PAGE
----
“We talk more frequently than birth/adoptive families usually do, but at this point it’s so natural and we can make a great conversation out of anything and understand each other on multiple levels. They really want me to be a big part in my son’s life and enjoy sharing every milestone with me. I am honored to have such an open relationship with them, and to be able to know not only the big things about my son, but also the small things. Having this strong relationship with them has helped me deal with the situation in a better way than I expected. I am grateful for them, just as I know they are grateful for me and I hope more birth/adoptive families can create a relationship like ours in the future.”
Mother’s Day can be a particularly emotional time for those considering adoption for their child and for those who have recently placed their child for adoption.
What advice do you have for expectant/birth mothers who are struggling this time of year?
Chloe: “I think the most helpful thing I ever heard or said on the subject was that no matter what choice you make — whether you raise your child yourself or choose adoption — you still gave birth to them, and that makes you a mother. Being a birth mother doesn’t make you less of a mother than a woman who raises her own child, or less of a mother than a woman who adopts. You are all mothers, and being different kinds of mothers is okay.”
Julia: “Recognize the adoptive mother, text her, send her a card, do something. Also find something that will help keep your mind off Mother’s Day if you think it’s going to be a sad day. Plan a day with friends, or do an activity that will help ease your anxiety. If you can talk with the adoptive family, do that.
“Also, recognize that adoption is not just about having a relationship with your child, it’s also about the parents as well. In the early years where the child is not able to understand exactly who you are as a birth parent, they are still able to recognize your relationship with the adoptive parent. The more positive that relationship is, the stronger your relationship will be when it’s time.”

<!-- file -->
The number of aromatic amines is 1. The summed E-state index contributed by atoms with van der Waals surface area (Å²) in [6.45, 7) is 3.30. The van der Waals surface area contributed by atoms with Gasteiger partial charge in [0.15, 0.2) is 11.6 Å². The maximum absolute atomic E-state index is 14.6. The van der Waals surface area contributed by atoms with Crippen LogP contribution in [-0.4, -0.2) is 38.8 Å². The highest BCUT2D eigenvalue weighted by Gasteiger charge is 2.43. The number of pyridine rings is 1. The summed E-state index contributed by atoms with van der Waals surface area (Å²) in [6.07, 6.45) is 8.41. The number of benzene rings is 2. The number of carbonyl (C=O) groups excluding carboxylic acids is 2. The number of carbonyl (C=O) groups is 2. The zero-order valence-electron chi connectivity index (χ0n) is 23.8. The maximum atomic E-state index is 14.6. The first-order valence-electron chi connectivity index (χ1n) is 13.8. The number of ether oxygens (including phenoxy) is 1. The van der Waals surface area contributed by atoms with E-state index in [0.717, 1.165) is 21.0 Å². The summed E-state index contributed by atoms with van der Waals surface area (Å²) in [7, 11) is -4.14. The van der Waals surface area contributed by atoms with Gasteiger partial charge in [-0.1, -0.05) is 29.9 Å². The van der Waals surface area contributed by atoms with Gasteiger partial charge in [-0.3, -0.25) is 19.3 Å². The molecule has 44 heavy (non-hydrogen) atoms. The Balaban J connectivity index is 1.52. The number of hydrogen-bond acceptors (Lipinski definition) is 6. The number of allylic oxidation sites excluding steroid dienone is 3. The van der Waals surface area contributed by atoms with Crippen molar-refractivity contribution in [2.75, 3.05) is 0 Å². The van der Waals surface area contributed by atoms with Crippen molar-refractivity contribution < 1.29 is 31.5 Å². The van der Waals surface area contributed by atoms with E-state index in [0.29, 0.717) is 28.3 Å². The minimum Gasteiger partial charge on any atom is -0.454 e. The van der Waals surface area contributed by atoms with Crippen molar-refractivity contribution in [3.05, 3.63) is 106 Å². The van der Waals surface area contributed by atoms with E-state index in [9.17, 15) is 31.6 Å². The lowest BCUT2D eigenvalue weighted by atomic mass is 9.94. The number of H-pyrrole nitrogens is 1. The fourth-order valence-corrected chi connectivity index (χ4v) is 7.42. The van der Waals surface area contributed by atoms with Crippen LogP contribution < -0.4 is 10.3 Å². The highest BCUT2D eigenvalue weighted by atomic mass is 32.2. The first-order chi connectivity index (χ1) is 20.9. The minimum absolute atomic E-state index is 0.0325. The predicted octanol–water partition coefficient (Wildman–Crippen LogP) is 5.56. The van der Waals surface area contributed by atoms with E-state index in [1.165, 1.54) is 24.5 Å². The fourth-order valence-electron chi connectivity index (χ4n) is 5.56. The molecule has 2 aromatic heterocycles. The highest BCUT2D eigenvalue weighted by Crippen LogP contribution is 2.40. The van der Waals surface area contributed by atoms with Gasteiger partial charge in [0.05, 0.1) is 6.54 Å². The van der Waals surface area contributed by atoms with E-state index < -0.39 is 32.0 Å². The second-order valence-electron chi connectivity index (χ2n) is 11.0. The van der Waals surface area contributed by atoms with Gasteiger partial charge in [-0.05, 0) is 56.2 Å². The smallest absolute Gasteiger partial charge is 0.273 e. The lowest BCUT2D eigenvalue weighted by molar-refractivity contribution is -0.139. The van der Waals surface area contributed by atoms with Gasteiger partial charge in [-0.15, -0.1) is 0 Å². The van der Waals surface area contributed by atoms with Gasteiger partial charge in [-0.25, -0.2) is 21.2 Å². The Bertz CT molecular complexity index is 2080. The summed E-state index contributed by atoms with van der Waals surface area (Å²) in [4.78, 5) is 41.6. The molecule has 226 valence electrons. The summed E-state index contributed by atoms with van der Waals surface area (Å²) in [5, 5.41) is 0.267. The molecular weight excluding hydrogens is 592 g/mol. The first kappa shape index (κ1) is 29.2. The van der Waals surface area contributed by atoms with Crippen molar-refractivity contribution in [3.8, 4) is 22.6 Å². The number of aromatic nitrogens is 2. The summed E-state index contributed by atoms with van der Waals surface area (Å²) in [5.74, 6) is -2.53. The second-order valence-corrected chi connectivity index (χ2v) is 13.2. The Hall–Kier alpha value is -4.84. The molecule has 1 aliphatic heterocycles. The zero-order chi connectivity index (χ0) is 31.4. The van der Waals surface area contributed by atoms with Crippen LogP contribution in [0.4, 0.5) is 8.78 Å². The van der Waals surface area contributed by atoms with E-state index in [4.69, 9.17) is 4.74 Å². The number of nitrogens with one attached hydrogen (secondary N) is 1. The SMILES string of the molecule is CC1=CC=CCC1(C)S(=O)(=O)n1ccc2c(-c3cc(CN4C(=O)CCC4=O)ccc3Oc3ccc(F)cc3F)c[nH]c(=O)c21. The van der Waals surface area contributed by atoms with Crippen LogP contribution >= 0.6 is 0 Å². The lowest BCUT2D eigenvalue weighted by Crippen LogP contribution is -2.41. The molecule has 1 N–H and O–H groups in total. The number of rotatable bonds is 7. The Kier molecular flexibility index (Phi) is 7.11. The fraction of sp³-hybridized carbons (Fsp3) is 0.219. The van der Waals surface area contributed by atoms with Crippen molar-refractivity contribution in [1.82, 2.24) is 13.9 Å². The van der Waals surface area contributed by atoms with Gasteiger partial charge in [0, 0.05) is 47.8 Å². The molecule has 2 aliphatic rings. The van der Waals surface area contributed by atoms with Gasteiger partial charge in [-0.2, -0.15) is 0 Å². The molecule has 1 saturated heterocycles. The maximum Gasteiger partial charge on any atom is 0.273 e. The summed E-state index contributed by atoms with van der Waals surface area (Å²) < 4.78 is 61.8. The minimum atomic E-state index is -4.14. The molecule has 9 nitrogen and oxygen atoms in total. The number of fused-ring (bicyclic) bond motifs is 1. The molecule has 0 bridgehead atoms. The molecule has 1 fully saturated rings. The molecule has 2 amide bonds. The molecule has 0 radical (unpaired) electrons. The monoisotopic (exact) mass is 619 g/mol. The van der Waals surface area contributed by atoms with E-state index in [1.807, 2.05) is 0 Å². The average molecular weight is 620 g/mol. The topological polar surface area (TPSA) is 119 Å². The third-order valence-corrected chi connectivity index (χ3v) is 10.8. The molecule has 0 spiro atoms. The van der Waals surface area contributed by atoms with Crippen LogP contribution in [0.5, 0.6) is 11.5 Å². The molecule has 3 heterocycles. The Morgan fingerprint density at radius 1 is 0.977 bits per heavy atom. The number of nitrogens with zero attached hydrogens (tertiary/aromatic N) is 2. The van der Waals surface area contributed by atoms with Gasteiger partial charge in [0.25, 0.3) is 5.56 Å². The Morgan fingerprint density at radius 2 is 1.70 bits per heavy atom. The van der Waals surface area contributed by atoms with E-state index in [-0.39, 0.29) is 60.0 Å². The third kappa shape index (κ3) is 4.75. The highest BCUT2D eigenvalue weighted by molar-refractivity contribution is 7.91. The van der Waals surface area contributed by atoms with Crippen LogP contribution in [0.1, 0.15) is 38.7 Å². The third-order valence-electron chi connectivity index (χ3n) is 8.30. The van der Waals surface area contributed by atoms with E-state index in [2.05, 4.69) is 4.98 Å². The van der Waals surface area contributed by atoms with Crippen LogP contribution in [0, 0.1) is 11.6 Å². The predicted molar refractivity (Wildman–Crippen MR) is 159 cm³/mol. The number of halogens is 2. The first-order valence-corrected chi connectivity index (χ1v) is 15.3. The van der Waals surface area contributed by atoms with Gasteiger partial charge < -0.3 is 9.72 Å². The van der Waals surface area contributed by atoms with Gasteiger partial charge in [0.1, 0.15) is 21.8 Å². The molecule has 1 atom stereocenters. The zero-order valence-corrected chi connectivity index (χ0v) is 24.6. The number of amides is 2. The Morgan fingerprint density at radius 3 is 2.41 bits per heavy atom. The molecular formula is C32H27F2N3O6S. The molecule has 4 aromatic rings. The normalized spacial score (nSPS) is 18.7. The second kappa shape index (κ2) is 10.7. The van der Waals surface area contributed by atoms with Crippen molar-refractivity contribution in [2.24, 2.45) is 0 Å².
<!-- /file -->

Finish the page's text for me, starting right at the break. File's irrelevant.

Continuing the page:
Brittney: “The best advice I think I could give to other birth mothers is try to think of the positives on this day. I know for some it can be very emotional, but just think to yourself how you and the child will always share a special bond and be a part of each other. The day shouldn’t be about grieving your decision, but knowing you did what was right for the child and that even though you aren’t their mother figure, you are a special person to them in more ways than one.”
Kaelyn: “My advice is just to remember that, most importantly, it’s okay to have these feelings. For me, this year is my second Mother’s Day and I don’t have all the sad “what if” feelings anymore. It takes time and every person deals with things in their own way. When I was feeling down around this time last year, I asked for pictures of my daughter or just had a conversation with my adoptive mom asking if anything new has happened, how their weekend was… little things to put a smile on my face!”
Adoption is an emotional journey that continues long after the paperwork is complete. It is a positive choice for many, but it is also one that has a lasting impact on a birth mother’s life.
Where – or to whom – do you turn for support when you need it?
Chloe: “Honestly, it’s really, really hard for me to ask for help on anything. It’s especially hard on this subject because I lived through the hardest parts on my own, so anyone else having opinions on what I did, or what I should do now, sometimes feels like an invasion. There’s also the very real issue that people just don’t get it. It’s not their fault. I have people on my side who genuinely care and want to help and would bend over backwards to listen if I wanted to talk. But when I talk about it, while they are understanding, they don’t actually understand.